Days like these make me fall in love with food over and over and over again!

  12. Reply
    Michael Natkin
    August 27, 2010 at 8:55 pm #

    Thanks Renee! I'm glad it was a hit, and the rest of your menu sounds great.

  13. Reply
    Michael Natkin
    September 13, 2010 at 10:31 pm #

    I just retested this, and added the new photo at the top. I think you are right that the eggplant should be a little thicker, so I adjusted that. Everything else worked out how I like it, but of course not every dish will be to everyone’s liking. I appreciate your feedback as always!

  14. Reply
    September 30, 2010 at 6:36 pm #

    my husband and I despise eggplant but it came in the CSA box so I decided to try this out. it was SO DELICIOUS – we loved it. salting it and wringing the water out really helped with the bitterness that turns us away. thanks for sharing!

  15. Reply
    Michael Natkin
    September 30, 2010 at 7:12 pm #

    I'm so glad it was it a hit for you, and that you took a chance on using a vegetable you don't generally like!

  16. Reply
    Sarah Hammond
    January 3, 2012 at 10:16 am #

    So, I don’t cook well. I get overwhelmed with having too many ingredients, tasks, things cooking at once..BUT I made this and even though I’m pretty sure I didn’t do it right, it was still the best thing I have ever cooked in my entire life! Also, I so did eat this cold for breakfast the next day.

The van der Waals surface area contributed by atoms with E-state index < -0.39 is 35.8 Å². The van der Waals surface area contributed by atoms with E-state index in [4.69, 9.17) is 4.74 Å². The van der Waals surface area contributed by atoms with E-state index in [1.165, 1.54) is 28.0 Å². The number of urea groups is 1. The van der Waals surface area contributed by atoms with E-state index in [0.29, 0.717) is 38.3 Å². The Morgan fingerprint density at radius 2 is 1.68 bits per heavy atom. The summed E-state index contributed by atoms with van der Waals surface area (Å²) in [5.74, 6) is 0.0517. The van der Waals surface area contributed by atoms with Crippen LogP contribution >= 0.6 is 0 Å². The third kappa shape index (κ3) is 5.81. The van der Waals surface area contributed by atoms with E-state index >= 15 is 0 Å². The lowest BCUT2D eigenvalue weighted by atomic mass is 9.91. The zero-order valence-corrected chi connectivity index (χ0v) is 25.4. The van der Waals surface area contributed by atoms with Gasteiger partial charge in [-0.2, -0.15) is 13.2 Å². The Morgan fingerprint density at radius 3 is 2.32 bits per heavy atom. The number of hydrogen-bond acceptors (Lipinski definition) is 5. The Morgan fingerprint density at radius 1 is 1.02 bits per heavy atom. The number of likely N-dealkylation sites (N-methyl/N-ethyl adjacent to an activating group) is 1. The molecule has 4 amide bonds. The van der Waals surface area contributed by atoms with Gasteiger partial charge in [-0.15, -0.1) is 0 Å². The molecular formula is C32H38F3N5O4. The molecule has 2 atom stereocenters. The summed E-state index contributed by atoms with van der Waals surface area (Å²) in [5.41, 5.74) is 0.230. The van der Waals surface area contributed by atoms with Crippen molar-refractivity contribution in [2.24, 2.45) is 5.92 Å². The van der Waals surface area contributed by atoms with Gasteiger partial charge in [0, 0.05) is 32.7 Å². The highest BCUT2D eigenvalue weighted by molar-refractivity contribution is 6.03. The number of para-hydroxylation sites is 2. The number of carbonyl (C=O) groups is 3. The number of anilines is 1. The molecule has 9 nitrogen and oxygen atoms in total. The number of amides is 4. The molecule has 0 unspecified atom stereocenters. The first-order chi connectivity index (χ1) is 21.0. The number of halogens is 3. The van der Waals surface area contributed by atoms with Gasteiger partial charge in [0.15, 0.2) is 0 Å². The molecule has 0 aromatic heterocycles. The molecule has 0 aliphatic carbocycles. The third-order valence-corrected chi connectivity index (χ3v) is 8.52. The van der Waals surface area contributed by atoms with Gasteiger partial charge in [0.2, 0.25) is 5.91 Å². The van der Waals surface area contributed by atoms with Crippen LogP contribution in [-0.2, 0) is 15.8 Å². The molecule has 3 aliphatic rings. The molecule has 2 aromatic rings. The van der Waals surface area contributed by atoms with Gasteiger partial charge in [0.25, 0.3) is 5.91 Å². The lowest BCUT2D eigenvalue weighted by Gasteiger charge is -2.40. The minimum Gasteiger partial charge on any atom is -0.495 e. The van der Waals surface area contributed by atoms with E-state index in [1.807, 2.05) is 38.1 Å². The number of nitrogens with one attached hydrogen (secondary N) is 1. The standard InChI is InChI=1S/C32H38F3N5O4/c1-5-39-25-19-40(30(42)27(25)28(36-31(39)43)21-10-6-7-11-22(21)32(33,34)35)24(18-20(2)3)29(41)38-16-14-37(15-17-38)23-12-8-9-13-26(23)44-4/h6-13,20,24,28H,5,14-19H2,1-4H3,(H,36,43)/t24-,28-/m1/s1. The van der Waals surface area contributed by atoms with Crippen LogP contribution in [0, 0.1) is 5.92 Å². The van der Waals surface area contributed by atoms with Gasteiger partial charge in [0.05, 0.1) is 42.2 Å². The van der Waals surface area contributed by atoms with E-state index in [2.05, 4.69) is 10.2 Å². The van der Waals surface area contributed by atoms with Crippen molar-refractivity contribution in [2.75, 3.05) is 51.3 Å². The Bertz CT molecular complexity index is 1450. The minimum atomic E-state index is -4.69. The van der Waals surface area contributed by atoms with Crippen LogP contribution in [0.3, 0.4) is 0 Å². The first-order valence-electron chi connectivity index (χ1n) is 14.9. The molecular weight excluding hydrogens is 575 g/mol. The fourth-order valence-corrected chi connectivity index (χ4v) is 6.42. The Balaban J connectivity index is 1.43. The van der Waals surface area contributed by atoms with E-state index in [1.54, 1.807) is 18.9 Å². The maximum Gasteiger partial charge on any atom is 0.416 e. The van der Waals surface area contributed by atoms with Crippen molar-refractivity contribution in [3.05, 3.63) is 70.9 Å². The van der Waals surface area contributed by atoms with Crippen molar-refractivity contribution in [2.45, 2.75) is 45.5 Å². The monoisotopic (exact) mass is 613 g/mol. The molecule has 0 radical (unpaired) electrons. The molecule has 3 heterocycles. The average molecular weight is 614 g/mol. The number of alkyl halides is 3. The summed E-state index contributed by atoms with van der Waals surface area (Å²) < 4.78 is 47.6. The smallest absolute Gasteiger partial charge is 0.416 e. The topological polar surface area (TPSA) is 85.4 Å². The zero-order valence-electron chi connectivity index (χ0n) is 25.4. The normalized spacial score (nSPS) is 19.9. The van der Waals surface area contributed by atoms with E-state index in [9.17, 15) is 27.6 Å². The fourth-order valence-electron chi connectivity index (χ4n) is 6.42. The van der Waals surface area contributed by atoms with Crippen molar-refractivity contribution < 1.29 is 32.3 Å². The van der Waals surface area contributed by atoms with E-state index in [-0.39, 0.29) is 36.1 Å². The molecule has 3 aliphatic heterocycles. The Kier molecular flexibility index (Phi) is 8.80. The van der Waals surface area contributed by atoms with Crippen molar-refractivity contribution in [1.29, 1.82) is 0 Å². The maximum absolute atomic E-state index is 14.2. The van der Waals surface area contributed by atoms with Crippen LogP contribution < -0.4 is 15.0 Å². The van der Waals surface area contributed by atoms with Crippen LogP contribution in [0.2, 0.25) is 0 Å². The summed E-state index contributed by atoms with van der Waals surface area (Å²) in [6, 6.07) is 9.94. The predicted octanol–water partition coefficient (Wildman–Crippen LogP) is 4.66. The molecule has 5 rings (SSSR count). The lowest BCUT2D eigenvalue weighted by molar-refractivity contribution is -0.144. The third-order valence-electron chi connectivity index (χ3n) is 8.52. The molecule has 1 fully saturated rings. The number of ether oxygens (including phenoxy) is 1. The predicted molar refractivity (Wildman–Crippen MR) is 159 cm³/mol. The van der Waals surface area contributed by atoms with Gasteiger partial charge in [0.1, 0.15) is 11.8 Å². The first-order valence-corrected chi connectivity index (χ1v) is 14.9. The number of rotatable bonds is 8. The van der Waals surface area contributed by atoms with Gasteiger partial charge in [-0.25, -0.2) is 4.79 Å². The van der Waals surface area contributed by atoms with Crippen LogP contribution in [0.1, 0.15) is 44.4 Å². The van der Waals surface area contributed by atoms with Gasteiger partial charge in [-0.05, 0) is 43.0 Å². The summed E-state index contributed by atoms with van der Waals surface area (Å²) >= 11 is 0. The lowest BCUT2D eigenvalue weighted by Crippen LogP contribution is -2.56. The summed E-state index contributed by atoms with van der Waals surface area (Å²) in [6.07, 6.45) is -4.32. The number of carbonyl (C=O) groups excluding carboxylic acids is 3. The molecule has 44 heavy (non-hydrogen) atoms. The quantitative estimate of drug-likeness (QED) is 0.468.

17. Reply
    March 11, 2012 at 8:52 am #

    I thought parmesan isn’t vegetarian?

    • Reply
      March 11, 2012 at 9:10 am #

      Quite right. True parmigiano-reggiano is always made with animal rennet. I, like many vegetarians, choose not to let this particular detail go. I pretty much will eat any kind of cheese. If you want animal-rennet free cheese, in general you’ll have to do a fair amount of research. Microbial and vegetable rennets are often cheaper than animal rennet, so even cheeses that aren’t specifically labeled are often safe in practice. Hopefully your cheesemonger will know.

  18. Reply
    July 9, 2012 at 10:24 am #

    My husband of 34 years has always said he hates eggplant. I know he has not triedit since we have been married. He planted a garden this year and I convinced him to plant some for me. I picked my first one today along with a huge zucchini, so I plan to make this recipe with one end being eggplant and the other zucchini….wonder how it will go over. I have fresh mozarell, basil and tomatoes to top it off. I think he will love it. Well, better get to work!

  19. Reply
    October 23, 2012 at 2:01 pm #

    So I made this dish one night after work (with chicken in addition to the eggplant for the non-veggie lovers in my house), and I made the unfortunate mistake of misreading your instructions to give the eggplant a “heavy *sprinkling*” and gave it a heavy rub, instead. Even though I wiped off as much salt as I could, it was far too salty to eat. Luckily, the chicken parmesan was divine, and I was sad that I ruined the eggplant.

    So now for my question so I don’t mess it up next time: what constitutes a heavy sprinkling? When do you cross the line into a heavy rub? Should I be tasting the raw eggplant to make sure I haven’t over salted?

    • Reply
      October 24, 2012 at 7:51 am #

      Hey Miranda – a sprinkling would be a healthy pinch of salt on each layer of eggplant. Don’t rub it in, or as you say, you’ll never be able to wipe off the excess. I think that will work much better for you!